Woodstock Academy boys’ hockey head coach Kevin Bisson has few things he can be sure of this season.
Although there is one thing he’s confident that he will know when all is said and done in March.
“What is going to be asked of these kids is way above and beyond,” Bisson said. “We’re going to get a good sense for who truly wants to be here. Who truly wants to play because they love it.”
It’s going to be adventure.
A very short adventure.
Due to the pandemic, the Centaurs have seen their 20-game season whittled down to seven or eight games (counting a scrimmage on Feb. 6).
One of the biggest obstacles is that the league to which Woodstock Academy belongs, the Nutmeg Conference,  has only five teams to begin with; the Centaurs, Housatonic-Northwestern Regional, Tri-Town, Eastern Connecticut Eagles and Suffield-Granby-Windsor Locks.
Those numbers slimmed down when the Housatonic Co-op learned it would not have a home ice rink and would not be allowed to travel long distance to play a game due to the pandemic..
SGWL and Tri-Town then joined the Central Connecticut Conference for this season only and the Eastern Connecticut Eagles learned their host school, Fitch, would not sponsor them this season.
Fortunately, SGWL and the Eagles, who will play as a club team, will play the Centaurs twice.
The Centaurs also picked up a rare out-of-league game with Xavier in Middletown on President’s Day and may also still get a game with Tri-Town.
That said, there will be no league title to play for and there will not be a state tournament.
“We’re not playing for titles or awards, but we will still be competing and we have to take that out of this,” Bisson said. “The games are still games when all is said and done. You want to go in and approach it with that mindset and not think that it doesn’t matter because it does. It will be memories for these kids down the line.”
Due to the closure of the Jahn Ice Rink at the Pomfret School, Woodstock Academy will have to travel south for about an hour to play home games and practice at the RoseGarden Ice Arena in Norwich.
The Centaurs will not be able to utilize the locker rooms meaning the team will have to show up fully dressed.
It will only be able to put on helmets, skates and gloves at the rink.
“I don’t where or how they are getting dressed in the bus on the way and back. They can’t get dressed in the parking lot because it’s going to be cold,” Bisson said.
It is possible some of those restrictions may be loosened soon to better accommodate teams.
It’s just one of the logistical issues the team faces this season.
Another is just how physically fit will they be.
“We are talking five weeks versus three months with these kids. The hard truth is that a regular season is only three months which is not that long to teach, guide and direct these kids. There is a lot of personal accountability outside of the hockey season. They have to train in the offseason, skate in the offseason, work on skills, drills and conditioning. There is a concern that a lot of these kids haven’t been physically able to do these things because they have been confined to home or don’t have ice to skate on,” Bisson said.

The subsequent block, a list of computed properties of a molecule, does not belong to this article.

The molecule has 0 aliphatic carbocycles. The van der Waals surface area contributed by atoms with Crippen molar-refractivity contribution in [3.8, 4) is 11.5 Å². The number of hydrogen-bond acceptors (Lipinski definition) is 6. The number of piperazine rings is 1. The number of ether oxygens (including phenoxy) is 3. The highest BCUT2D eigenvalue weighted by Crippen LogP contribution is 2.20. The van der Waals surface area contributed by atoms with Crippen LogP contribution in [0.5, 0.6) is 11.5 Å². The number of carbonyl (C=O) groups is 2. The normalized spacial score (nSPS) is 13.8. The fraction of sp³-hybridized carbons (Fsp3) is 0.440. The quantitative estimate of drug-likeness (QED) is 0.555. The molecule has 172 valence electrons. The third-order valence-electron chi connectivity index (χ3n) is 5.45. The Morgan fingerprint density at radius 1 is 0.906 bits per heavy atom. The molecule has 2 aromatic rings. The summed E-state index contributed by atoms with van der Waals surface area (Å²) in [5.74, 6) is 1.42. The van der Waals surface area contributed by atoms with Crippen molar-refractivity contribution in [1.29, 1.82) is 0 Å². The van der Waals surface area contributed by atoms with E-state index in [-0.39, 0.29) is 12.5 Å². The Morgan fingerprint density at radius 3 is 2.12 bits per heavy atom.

There will be little time to fix that during the season.
The Centaurs will have just two practices and, for the most part, one game per week for five weeks.
Then, the season is over.
Generally, the Centaurs practice three times a week and play two games.
In addition, the program usually plays 12 junior varsity contests.
Those will not take place this season.
“It’s a major concern,” Bisson said of the lack of JV games. “For the freshmen, in particular, who may not receive a lot of varsity time, to not have the ice time, the time to build camaraderie in a game setting is very difficult. The reduced practice ice will take away from what we normally strive to build and achieve.”
Like basketball players, hockey players will have to wear masks on the ice in addition to their helmets.
Bisson, who also coaches youth hockey, said he doesn’t see that as an issue since his two young sons play with masks on and he coaches with one on. He admits it’s an adjustment but not one that reaches the level of an excuse to not do something.
There will also have be plenty of self-discipline.
“The big fear, and this is a message that these kids will hear over and over, is that they have to be safe in so many different ways. One person can derail the entire season because of what it will mean if one person catches COVID. It would be a heartbreaker when you only have a five-week season to begin with,” Bisson said.
Despite all of that, Bisson said there are plenty of reasons to get after it in 2021.
“We want to be sure we are doing right by the seniors, but also, that we’re ushering in the next wave of what the program will be. The freshmen, sophomores and juniors, will need to pick up the torch and carry it from here. Hopefully, we continue to spread the message of what the team and culture should be and the right way to do things and not just look at this as a throw away year. We want it to be a successful season,” Bisson said.
The schedule:
Feb. 6:   vs. Suffield-Granby- Windsor Locks (at RoseGarden Ice Arena, Norwich)     7:15 p.m.  
Feb. 13: vs. Eastern CT Eagles (at RoseGarden Ice Arena, Norwich)     7:15 p.m.
Feb. 15: at Xavier 6:30 p.m.
Feb. 20: at Northeastern (at Bolton Ice Palace) 7:15 p.m.
Feb. 26: at Suffield-Granby-Windsor Locks     7:15 p.m.
Feb. 27: vs. Eastern Connecticut Eagles (at RoseGarden Ice Arena, Norwich)    7:15 p.m.
March 6: vs. Rocky Hill (at RoseGarden Ice Arena, Norwich)     7:15 p.m.
Marc Allard
Director of Sports Information
The Woodstock Academy


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